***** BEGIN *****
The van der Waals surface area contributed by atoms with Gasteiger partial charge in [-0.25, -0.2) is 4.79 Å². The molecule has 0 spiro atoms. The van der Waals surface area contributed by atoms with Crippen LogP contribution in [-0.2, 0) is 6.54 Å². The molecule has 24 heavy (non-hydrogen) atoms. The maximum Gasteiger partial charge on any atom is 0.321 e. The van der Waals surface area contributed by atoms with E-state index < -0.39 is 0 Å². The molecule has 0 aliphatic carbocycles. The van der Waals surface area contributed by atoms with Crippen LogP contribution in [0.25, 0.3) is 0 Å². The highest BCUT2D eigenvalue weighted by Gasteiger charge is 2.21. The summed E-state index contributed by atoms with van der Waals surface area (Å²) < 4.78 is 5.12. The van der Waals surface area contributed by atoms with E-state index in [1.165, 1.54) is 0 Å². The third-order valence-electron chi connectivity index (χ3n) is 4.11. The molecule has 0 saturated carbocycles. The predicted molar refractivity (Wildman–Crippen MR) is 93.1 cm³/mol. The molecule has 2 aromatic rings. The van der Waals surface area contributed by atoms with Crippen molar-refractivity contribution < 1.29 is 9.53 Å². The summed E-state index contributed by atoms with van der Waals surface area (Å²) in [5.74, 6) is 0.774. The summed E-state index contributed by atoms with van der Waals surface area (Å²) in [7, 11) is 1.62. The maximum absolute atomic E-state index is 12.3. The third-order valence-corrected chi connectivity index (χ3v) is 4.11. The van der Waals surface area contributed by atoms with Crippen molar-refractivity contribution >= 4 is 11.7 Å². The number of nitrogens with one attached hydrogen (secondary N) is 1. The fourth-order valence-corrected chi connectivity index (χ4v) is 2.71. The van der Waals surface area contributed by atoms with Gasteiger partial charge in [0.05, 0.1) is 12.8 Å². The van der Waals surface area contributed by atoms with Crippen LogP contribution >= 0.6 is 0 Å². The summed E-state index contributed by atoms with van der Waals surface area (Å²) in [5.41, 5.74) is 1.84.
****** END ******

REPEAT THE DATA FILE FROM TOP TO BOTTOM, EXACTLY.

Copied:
The van der Waals surface area contributed by atoms with Gasteiger partial charge in [-0.25, -0.2) is 4.79 Å². The molecule has 0 spiro atoms. The van der Waals surface area contributed by atoms with Crippen LogP contribution in [-0.2, 0) is 6.54 Å². The molecule has 24 heavy (non-hydrogen) atoms. The maximum Gasteiger partial charge on any atom is 0.321 e. The van der Waals surface area contributed by atoms with E-state index < -0.39 is 0 Å². The molecule has 0 aliphatic carbocycles. The van der Waals surface area contributed by atoms with Crippen LogP contribution in [0.25, 0.3) is 0 Å². The highest BCUT2D eigenvalue weighted by Gasteiger charge is 2.21. The summed E-state index contributed by atoms with van der Waals surface area (Å²) < 4.78 is 5.12. The van der Waals surface area contributed by atoms with E-state index in [1.165, 1.54) is 0 Å². The third-order valence-electron chi connectivity index (χ3n) is 4.11. The molecule has 0 saturated carbocycles. The predicted molar refractivity (Wildman–Crippen MR) is 93.1 cm³/mol. The molecule has 2 aromatic rings. The van der Waals surface area contributed by atoms with Crippen molar-refractivity contribution < 1.29 is 9.53 Å². The summed E-state index contributed by atoms with van der Waals surface area (Å²) in [5.74, 6) is 0.774. The summed E-state index contributed by atoms with van der Waals surface area (Å²) in [7, 11) is 1.62. The maximum absolute atomic E-state index is 12.3. The third-order valence-corrected chi connectivity index (χ3v) is 4.11. The van der Waals surface area contributed by atoms with Crippen molar-refractivity contribution >= 4 is 11.7 Å². The number of nitrogens with one attached hydrogen (secondary N) is 1. The fourth-order valence-corrected chi connectivity index (χ4v) is 2.71. The van der Waals surface area contributed by atoms with Gasteiger partial charge in [0.05, 0.1) is 12.8 Å². The van der Waals surface area contributed by atoms with Crippen LogP contribution >= 0.6 is 0 Å². The summed E-state index contributed by atoms with van der Waals surface area (Å²) in [5.41, 5.74) is 1.84.